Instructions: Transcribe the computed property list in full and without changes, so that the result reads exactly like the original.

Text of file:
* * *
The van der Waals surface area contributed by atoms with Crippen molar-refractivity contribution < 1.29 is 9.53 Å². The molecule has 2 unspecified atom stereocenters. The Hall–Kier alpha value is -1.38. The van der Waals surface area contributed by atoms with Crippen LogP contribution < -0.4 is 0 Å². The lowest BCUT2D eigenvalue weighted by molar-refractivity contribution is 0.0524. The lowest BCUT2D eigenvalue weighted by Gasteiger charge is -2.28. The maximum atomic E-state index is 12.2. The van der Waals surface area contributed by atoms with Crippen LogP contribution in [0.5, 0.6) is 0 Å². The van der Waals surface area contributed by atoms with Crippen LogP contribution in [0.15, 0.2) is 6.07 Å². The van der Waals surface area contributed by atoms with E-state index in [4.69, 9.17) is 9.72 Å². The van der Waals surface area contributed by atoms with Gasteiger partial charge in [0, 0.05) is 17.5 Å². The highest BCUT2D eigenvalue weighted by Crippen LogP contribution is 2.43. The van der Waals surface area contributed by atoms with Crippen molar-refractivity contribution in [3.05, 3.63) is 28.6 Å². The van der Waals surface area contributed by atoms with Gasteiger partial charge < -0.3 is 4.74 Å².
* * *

The van der Waals surface area contributed by atoms with Crippen molar-refractivity contribution < 1.29 is 9.53 Å². The molecule has 2 unspecified atom stereocenters. The Hall–Kier alpha value is -1.38. The van der Waals surface area contributed by atoms with Crippen LogP contribution < -0.4 is 0 Å². The lowest BCUT2D eigenvalue weighted by molar-refractivity contribution is 0.0524. The lowest BCUT2D eigenvalue weighted by Gasteiger charge is -2.28. The maximum atomic E-state index is 12.2. The van der Waals surface area contributed by atoms with Crippen LogP contribution in [0.5, 0.6) is 0 Å². The van der Waals surface area contributed by atoms with Crippen LogP contribution in [0.15, 0.2) is 6.07 Å². The van der Waals surface area contributed by atoms with E-state index in [4.69, 9.17) is 9.72 Å². The van der Waals surface area contributed by atoms with Gasteiger partial charge in [0, 0.05) is 17.5 Å². The highest BCUT2D eigenvalue weighted by Crippen LogP contribution is 2.43. The van der Waals surface area contributed by atoms with Crippen molar-refractivity contribution in [3.05, 3.63) is 28.6 Å². The van der Waals surface area contributed by atoms with Gasteiger partial charge < -0.3 is 4.74 Å².